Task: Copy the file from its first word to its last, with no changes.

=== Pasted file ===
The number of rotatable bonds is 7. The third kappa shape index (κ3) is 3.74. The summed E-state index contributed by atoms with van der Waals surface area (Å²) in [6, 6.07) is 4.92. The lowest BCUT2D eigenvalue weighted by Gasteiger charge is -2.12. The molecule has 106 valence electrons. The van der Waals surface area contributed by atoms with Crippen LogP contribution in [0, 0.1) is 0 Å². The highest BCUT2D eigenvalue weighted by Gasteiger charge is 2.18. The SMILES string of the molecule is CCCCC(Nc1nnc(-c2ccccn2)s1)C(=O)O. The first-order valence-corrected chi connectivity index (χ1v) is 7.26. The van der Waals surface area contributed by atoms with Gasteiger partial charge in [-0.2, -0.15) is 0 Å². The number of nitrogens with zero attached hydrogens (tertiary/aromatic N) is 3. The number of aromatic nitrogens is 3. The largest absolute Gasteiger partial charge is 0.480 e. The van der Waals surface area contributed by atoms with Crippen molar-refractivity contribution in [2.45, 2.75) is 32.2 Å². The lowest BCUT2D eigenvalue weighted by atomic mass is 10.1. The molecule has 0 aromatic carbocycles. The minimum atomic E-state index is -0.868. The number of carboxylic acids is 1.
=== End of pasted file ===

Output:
The number of rotatable bonds is 7. The third kappa shape index (κ3) is 3.74. The summed E-state index contributed by atoms with van der Waals surface area (Å²) in [6, 6.07) is 4.92. The lowest BCUT2D eigenvalue weighted by Gasteiger charge is -2.12. The molecule has 106 valence electrons. The van der Waals surface area contributed by atoms with Crippen LogP contribution in [0, 0.1) is 0 Å². The highest BCUT2D eigenvalue weighted by Gasteiger charge is 2.18. The SMILES string of the molecule is CCCCC(Nc1nnc(-c2ccccn2)s1)C(=O)O. The first-order valence-corrected chi connectivity index (χ1v) is 7.26. The van der Waals surface area contributed by atoms with Gasteiger partial charge in [-0.2, -0.15) is 0 Å². The number of nitrogens with zero attached hydrogens (tertiary/aromatic N) is 3. The number of aromatic nitrogens is 3. The largest absolute Gasteiger partial charge is 0.480 e. The van der Waals surface area contributed by atoms with Crippen molar-refractivity contribution in [2.45, 2.75) is 32.2 Å². The lowest BCUT2D eigenvalue weighted by atomic mass is 10.1. The molecule has 0 aromatic carbocycles. The minimum atomic E-state index is -0.868. The number of carboxylic acids is 1.